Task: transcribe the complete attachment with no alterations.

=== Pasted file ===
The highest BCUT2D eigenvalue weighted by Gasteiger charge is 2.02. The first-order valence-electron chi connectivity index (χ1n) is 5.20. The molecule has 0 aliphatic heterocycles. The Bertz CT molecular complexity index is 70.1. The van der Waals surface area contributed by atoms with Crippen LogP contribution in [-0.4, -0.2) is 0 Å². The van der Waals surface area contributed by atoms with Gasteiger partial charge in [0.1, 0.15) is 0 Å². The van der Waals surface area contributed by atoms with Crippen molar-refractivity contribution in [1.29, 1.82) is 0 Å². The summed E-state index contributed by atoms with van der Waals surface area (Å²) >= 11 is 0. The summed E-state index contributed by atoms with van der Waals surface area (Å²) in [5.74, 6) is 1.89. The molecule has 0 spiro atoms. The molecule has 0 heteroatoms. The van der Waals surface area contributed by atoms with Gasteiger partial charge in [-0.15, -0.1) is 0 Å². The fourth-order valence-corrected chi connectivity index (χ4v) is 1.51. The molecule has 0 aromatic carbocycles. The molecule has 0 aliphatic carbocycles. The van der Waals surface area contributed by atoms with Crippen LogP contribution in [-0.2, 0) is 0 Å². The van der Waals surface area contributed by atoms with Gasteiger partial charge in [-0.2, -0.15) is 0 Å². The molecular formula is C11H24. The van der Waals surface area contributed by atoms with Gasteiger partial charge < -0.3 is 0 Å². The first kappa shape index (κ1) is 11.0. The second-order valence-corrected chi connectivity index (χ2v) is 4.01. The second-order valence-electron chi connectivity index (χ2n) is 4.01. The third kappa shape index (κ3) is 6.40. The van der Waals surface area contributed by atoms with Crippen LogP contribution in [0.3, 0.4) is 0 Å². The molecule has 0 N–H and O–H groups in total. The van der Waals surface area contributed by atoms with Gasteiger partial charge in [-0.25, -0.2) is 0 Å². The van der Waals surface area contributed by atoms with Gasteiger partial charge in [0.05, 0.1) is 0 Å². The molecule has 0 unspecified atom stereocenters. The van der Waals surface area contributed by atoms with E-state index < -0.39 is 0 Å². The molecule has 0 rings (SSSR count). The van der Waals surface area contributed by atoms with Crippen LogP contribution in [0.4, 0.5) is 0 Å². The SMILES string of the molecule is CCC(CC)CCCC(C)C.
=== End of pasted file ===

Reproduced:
The highest BCUT2D eigenvalue weighted by Gasteiger charge is 2.02. The first-order valence-electron chi connectivity index (χ1n) is 5.20. The molecule has 0 aliphatic heterocycles. The Bertz CT molecular complexity index is 70.1. The van der Waals surface area contributed by atoms with Crippen LogP contribution in [-0.4, -0.2) is 0 Å². The van der Waals surface area contributed by atoms with Gasteiger partial charge in [0.1, 0.15) is 0 Å². The van der Waals surface area contributed by atoms with Crippen molar-refractivity contribution in [1.29, 1.82) is 0 Å². The summed E-state index contributed by atoms with van der Waals surface area (Å²) >= 11 is 0. The summed E-state index contributed by atoms with van der Waals surface area (Å²) in [5.74, 6) is 1.89. The molecule has 0 spiro atoms. The molecule has 0 heteroatoms. The van der Waals surface area contributed by atoms with Gasteiger partial charge in [-0.15, -0.1) is 0 Å². The fourth-order valence-corrected chi connectivity index (χ4v) is 1.51. The molecule has 0 aromatic carbocycles. The molecule has 0 aliphatic carbocycles. The van der Waals surface area contributed by atoms with Crippen LogP contribution in [-0.2, 0) is 0 Å². The van der Waals surface area contributed by atoms with Gasteiger partial charge in [-0.2, -0.15) is 0 Å². The molecular formula is C11H24. The van der Waals surface area contributed by atoms with Gasteiger partial charge < -0.3 is 0 Å². The first kappa shape index (κ1) is 11.0. The second-order valence-corrected chi connectivity index (χ2v) is 4.01. The second-order valence-electron chi connectivity index (χ2n) is 4.01. The third kappa shape index (κ3) is 6.40. The van der Waals surface area contributed by atoms with Crippen LogP contribution in [0.3, 0.4) is 0 Å². The molecule has 0 N–H and O–H groups in total. The van der Waals surface area contributed by atoms with Gasteiger partial charge in [-0.25, -0.2) is 0 Å². The van der Waals surface area contributed by atoms with Gasteiger partial charge in [0.05, 0.1) is 0 Å². The molecule has 0 unspecified atom stereocenters. The van der Waals surface area contributed by atoms with E-state index < -0.39 is 0 Å². The molecule has 0 rings (SSSR count). The van der Waals surface area contributed by atoms with Crippen LogP contribution in [0.4, 0.5) is 0 Å². The SMILES string of the molecule is CCC(CC)CCCC(C)C.